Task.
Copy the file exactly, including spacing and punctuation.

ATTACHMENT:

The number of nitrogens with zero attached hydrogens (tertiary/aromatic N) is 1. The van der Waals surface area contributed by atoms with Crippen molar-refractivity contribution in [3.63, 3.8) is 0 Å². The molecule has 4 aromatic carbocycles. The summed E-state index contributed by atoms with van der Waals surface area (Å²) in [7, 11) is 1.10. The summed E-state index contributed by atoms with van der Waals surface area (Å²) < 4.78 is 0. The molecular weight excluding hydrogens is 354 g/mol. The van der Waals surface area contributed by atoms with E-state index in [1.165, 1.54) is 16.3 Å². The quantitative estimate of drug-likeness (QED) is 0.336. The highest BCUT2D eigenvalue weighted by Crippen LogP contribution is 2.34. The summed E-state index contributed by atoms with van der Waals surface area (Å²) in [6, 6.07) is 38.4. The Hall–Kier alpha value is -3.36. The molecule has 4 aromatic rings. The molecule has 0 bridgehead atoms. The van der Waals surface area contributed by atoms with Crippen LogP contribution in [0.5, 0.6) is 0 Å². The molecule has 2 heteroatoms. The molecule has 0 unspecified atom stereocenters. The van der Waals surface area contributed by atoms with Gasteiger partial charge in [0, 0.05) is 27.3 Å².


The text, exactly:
The number of nitrogens with zero attached hydrogens (tertiary/aromatic N) is 1. The van der Waals surface area contributed by atoms with Crippen molar-refractivity contribution in [3.63, 3.8) is 0 Å². The molecule has 4 aromatic carbocycles. The summed E-state index contributed by atoms with van der Waals surface area (Å²) in [7, 11) is 1.10. The summed E-state index contributed by atoms with van der Waals surface area (Å²) < 4.78 is 0. The molecular weight excluding hydrogens is 354 g/mol. The van der Waals surface area contributed by atoms with E-state index in [1.165, 1.54) is 16.3 Å². The quantitative estimate of drug-likeness (QED) is 0.336. The highest BCUT2D eigenvalue weighted by Crippen LogP contribution is 2.34. The summed E-state index contributed by atoms with van der Waals surface area (Å²) in [6, 6.07) is 38.4. The Hall–Kier alpha value is -3.36. The molecule has 4 aromatic rings. The molecule has 0 bridgehead atoms. The van der Waals surface area contributed by atoms with Crippen LogP contribution in [0.5, 0.6) is 0 Å². The molecule has 2 heteroatoms. The molecule has 0 unspecified atom stereocenters. The van der Waals surface area contributed by atoms with Gasteiger partial charge in [0, 0.05) is 27.3 Å².